Warren Elgort believes the best pictures are those of people the photographer cares about. “If you really like the person that you’re shooting—if you think that they’re incredible—then it will be a great shot,” he says.
It’s easy to see why Elgort might feel that way. The 28-year-old photographer and filmmaker (and aspiring actor) comes from a family of highly successful creatives. His father is famed fashion photographer Arthur Elgort, who, despite having worked with the likes of Cindy Crawford and Linda Evangelista, has said that his children are his favorite people to take pictures of.
His brother is Ansel Elgort, an actor whose recent film Baby Driver was nominated for three Academy Awards. His mother Grethe Holby directs and produces operas, while his sister Sophie is also a photographer with whom he has frequently collaborated. “He’ll capture things I might not have even thought of,” says Sophie. “When we’re in the middle of a set and trying to create something, we just sort of trust each other.”
While Elgort clearly takes after his 78-year-old father (“I think my stuff looks a little bit like my dad’s stuff,” he concedes), he has a distinctly millennial approach to his career, in that he refuses to tether himself to a single mode of expression. When he’s not shooting short films for brands like Oscar de la Renta and Alice + Olivia, he takes evocative portraits of up- and-coming models as well as family and friends, which he shares with his more than 120,000 Instagram followers. He also creates and produces documentaries through his own company. And he insists that, despite his artistic pedigree, he really never thought he’d go into the family trade.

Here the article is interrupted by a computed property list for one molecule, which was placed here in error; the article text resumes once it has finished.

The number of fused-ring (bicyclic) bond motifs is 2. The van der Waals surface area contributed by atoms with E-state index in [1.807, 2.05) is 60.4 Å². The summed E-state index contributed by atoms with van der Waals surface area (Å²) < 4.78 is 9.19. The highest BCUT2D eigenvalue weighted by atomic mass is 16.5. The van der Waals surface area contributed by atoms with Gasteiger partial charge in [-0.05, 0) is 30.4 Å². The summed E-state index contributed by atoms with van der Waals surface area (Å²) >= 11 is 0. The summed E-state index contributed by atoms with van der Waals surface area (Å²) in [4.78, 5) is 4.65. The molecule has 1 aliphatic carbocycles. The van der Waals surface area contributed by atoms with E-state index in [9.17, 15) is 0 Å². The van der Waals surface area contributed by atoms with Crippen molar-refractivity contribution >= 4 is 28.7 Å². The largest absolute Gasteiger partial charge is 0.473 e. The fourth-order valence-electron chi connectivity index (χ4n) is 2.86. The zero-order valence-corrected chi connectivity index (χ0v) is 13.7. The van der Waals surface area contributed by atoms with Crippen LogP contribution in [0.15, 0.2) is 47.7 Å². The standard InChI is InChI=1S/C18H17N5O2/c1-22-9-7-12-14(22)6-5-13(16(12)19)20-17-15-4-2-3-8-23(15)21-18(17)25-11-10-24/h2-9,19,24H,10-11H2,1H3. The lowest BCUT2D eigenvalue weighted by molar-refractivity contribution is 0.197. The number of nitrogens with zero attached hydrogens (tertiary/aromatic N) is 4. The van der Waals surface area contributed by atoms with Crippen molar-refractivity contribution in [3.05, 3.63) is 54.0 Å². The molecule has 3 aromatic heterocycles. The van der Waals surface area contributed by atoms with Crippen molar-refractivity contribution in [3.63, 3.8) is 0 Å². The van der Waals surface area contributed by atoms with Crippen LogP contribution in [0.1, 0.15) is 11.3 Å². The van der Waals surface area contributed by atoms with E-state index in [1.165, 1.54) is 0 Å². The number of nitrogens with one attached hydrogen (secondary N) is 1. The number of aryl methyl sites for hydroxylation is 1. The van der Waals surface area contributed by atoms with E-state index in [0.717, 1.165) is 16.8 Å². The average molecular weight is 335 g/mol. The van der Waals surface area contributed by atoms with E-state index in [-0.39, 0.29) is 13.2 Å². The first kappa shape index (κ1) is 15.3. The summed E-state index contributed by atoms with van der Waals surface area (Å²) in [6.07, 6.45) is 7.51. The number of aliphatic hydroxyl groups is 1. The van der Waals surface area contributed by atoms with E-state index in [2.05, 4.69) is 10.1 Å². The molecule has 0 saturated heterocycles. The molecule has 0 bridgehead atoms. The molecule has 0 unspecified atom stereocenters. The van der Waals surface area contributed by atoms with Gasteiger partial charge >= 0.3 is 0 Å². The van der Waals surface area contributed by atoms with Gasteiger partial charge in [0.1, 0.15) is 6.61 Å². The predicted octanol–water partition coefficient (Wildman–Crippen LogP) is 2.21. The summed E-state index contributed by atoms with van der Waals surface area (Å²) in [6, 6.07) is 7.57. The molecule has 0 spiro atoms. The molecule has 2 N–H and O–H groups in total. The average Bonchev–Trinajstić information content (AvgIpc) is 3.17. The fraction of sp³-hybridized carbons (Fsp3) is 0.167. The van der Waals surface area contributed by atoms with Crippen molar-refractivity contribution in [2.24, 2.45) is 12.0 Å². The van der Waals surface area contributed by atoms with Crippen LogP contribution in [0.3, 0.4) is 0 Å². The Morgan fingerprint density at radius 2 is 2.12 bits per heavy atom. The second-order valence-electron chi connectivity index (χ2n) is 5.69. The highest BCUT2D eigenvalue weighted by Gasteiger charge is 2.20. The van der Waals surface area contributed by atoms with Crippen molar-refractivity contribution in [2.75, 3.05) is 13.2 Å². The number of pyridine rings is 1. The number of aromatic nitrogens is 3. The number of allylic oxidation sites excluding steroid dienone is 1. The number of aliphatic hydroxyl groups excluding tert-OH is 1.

“I was a tennis player and I went to Johns Hopkins and played tennis there. I thought that maybe I would go into sports management or something,” says Elgort. “It’s tough because I have so many interests. But I figure if I’m in film and photography, I can spend a day on something about basketball or some story that has a wider range.”
Elgort is eager to make a name for himself on his own terms, but his deep love for his family is apparent in a number of his projects. He is currently sifting through footage from Arthur’s shoots from the ‘80s and ‘90s for a documentary that was sparked by his father’s inclusion in this month’s “Icons of Style: A Century of Fashion Photography, 1911–2011,” at the Getty Museum. The film was initially intended as accompaniment for the exhibition, but now he says it has taken on a life of its own.
What, exactly, that something else might look like remains to be seen, but given the Elgort family track record, it will be worth watching.